The first games I played were games of memory. My English grandfather was full of them. Parlour games, mainly. There was one in which each chair in his living room became a station and his family became trains. He would stand in the middle of the room and direct the trains between the stations, and you had to remember which train you were and where the station you were headed to could be found. At five or six, I found it overwhelming, but also intoxicating. (At 39, I now look back and suspect my grandfather wished he hadn’t spent his life as clerk of the local magistrate’s court.) Then there was another game – I’ve since learned that it’s called Kim’s Game, but as a kid I assumed my grandfather had invented it – in which he arranged a tray with bits and pieces from around the house, gave us a minute to study them all and then covered the tray with a cloth and quietly removed one item. When he uncovered the tray again we all had to spot what was missing.
God, memory is just fascinating. At times – these times may be called “the speedy approach to being 40” – it feels like memory is the most human of topics. It’s where so much of what we are lays tangled together. Tangled and knotted. I think of Kim’s Game and I am instantly back in my grandfather’s living room. I can remember so many of the items that served time on the Kim’s Game trays – a silver toast rack, a plectrum, a music box with a clown printed on it, a bright purple brazil nut chocolate – and then these items bring their own memories along with them too. I remember looking at that plectrum and wondering what it was for. I think of the toast rack and I can almost smell the gas hob and the marmalade that scented the kitchen of that house. I remember that I was allowed to eat that brazil nut chocolate once that particular game was completed.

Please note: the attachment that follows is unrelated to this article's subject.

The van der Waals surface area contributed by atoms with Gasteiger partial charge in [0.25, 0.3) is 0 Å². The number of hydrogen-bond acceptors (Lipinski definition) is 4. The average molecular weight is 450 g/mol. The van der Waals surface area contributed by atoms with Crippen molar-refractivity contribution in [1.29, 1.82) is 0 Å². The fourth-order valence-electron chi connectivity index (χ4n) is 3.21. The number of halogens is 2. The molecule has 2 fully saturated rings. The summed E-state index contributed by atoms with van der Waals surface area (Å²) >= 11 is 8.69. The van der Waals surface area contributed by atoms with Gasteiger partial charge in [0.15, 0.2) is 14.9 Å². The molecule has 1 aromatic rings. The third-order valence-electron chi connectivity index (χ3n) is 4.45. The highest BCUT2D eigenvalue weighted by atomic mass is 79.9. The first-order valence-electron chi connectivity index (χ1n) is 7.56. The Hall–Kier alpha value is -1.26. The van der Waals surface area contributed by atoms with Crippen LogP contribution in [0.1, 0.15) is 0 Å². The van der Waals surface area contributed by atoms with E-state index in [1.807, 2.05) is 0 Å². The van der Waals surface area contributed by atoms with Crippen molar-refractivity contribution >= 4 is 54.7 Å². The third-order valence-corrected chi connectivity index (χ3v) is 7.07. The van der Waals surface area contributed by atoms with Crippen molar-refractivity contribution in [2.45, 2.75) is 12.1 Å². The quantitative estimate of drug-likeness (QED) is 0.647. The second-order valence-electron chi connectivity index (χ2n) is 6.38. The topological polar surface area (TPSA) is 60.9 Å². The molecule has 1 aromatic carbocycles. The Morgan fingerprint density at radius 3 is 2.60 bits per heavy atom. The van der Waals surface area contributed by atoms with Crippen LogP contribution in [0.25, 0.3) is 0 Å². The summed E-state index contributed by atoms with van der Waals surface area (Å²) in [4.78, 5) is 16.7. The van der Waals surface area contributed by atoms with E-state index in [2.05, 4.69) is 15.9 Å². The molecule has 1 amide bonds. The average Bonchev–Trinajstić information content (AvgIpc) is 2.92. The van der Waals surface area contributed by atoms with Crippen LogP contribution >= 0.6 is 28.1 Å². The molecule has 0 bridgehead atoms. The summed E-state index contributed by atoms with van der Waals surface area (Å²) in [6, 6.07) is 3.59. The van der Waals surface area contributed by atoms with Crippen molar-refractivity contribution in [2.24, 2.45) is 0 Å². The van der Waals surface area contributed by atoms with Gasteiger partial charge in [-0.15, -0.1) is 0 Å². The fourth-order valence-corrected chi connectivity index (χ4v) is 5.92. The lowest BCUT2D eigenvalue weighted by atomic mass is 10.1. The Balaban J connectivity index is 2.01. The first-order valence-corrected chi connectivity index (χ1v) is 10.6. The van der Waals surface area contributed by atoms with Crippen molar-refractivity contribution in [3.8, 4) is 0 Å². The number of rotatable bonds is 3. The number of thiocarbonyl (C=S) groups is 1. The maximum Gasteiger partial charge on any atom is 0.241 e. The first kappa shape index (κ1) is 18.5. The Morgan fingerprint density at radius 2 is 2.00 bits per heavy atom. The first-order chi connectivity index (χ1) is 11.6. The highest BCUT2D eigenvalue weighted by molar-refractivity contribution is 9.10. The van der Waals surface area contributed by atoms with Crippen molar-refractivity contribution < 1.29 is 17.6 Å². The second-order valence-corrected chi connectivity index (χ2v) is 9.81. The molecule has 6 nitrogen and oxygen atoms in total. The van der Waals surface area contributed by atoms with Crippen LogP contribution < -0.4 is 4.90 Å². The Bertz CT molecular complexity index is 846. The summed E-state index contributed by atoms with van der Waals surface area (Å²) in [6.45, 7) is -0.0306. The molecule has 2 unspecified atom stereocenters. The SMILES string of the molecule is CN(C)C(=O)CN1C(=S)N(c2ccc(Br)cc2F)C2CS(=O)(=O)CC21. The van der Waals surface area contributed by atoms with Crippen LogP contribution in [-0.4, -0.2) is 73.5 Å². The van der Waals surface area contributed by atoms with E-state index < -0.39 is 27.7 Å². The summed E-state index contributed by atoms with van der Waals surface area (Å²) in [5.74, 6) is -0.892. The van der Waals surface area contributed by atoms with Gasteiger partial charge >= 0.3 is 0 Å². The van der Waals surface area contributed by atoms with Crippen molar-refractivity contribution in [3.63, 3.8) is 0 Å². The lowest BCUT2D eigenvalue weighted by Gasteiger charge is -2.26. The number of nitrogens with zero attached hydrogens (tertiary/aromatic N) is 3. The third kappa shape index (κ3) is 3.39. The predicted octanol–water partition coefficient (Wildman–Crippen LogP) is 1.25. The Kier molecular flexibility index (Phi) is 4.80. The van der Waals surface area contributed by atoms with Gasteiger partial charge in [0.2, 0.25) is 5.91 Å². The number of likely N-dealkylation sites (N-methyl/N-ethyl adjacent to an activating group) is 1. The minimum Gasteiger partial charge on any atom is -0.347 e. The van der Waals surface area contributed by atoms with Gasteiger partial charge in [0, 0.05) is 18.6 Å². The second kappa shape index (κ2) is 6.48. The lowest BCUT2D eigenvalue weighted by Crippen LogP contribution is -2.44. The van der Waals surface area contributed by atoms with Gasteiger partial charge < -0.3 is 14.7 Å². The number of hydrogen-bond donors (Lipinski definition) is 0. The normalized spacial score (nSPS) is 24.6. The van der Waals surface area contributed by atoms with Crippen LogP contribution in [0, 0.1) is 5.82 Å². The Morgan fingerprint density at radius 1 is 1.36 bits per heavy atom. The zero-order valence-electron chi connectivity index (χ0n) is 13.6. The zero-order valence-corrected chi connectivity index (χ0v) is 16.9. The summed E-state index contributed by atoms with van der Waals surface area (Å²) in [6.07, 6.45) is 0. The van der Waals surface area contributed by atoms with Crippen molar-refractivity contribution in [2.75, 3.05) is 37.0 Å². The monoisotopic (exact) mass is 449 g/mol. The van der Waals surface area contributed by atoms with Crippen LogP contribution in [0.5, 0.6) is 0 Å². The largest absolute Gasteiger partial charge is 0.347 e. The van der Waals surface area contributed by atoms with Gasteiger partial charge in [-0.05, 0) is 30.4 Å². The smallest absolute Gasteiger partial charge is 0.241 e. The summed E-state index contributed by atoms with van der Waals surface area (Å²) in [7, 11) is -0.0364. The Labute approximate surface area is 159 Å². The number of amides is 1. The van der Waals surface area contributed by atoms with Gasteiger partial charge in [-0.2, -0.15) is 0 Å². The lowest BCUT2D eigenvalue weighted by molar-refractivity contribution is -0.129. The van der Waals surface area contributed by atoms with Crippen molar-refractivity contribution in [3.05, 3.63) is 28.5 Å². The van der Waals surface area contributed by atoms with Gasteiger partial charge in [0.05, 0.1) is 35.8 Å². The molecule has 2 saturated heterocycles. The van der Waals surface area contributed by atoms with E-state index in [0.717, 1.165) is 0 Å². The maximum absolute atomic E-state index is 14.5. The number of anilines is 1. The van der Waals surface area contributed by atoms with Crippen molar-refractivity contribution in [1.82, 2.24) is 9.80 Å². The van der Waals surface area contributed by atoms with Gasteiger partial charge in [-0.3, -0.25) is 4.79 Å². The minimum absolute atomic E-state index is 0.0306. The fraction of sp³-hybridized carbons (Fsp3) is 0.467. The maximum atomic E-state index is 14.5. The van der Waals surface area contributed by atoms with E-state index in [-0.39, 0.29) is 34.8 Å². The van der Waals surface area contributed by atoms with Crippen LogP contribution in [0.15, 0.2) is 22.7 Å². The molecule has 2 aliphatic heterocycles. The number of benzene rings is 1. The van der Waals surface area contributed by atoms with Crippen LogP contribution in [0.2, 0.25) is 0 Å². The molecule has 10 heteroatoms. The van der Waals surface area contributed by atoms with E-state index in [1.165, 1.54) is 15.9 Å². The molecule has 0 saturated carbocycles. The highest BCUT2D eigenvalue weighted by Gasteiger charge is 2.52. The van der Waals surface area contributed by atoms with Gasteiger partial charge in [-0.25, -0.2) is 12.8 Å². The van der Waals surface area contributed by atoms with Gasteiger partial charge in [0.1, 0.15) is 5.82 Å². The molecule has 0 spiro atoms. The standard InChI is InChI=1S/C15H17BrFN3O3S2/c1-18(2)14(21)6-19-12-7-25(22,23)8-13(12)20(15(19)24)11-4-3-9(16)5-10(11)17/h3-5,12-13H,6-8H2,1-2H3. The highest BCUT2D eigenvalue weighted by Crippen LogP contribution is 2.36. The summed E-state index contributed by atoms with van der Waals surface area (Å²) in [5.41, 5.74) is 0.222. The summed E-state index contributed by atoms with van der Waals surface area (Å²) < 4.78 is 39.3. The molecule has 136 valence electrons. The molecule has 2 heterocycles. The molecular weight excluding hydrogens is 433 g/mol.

Games and memory belong together, I think. There is the way they are stored in the mind, for starters. I tend to remember games the way I remember architecture or poetry: fragments set adrift, occasionally bumping into view, distracting and sometimes faintly troubling. Just as I remember a warm tiled corridor with iron banisters rising at the turn, or a gentleman, clean favoured, and imperially slim, I will suddenly from nowhere recall a cathedral that hangs from chains, or a cavern where visitors are intermittently crushed between slabs of disco-pink quartz. I remember pieces, and the pieces are often more interesting than the games they force me to track down. A door that held an entire ocean behind it. A book that sent me back to the start.